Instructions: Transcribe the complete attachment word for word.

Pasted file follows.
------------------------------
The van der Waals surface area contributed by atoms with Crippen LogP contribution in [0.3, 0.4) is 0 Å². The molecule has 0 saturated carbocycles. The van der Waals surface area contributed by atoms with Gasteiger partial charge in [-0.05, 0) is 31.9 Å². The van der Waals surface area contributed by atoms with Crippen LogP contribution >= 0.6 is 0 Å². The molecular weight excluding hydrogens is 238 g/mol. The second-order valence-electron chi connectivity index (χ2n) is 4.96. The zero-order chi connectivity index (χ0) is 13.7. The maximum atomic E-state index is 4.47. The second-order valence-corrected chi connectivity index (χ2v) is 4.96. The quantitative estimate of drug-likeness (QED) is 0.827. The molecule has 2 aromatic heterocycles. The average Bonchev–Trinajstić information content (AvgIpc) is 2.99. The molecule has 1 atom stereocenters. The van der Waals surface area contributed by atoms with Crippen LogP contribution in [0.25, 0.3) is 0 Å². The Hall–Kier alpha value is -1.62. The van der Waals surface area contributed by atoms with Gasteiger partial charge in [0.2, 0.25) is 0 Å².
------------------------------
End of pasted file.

The van der Waals surface area contributed by atoms with Crippen LogP contribution in [0.3, 0.4) is 0 Å². The molecule has 0 saturated carbocycles. The van der Waals surface area contributed by atoms with Gasteiger partial charge in [-0.05, 0) is 31.9 Å². The van der Waals surface area contributed by atoms with Crippen LogP contribution >= 0.6 is 0 Å². The molecular weight excluding hydrogens is 238 g/mol. The second-order valence-electron chi connectivity index (χ2n) is 4.96. The zero-order chi connectivity index (χ0) is 13.7. The maximum atomic E-state index is 4.47. The second-order valence-corrected chi connectivity index (χ2v) is 4.96. The quantitative estimate of drug-likeness (QED) is 0.827. The molecule has 2 aromatic heterocycles. The average Bonchev–Trinajstić information content (AvgIpc) is 2.99. The molecule has 1 atom stereocenters. The van der Waals surface area contributed by atoms with Crippen LogP contribution in [0.25, 0.3) is 0 Å². The Hall–Kier alpha value is -1.62. The van der Waals surface area contributed by atoms with Gasteiger partial charge in [0.2, 0.25) is 0 Å².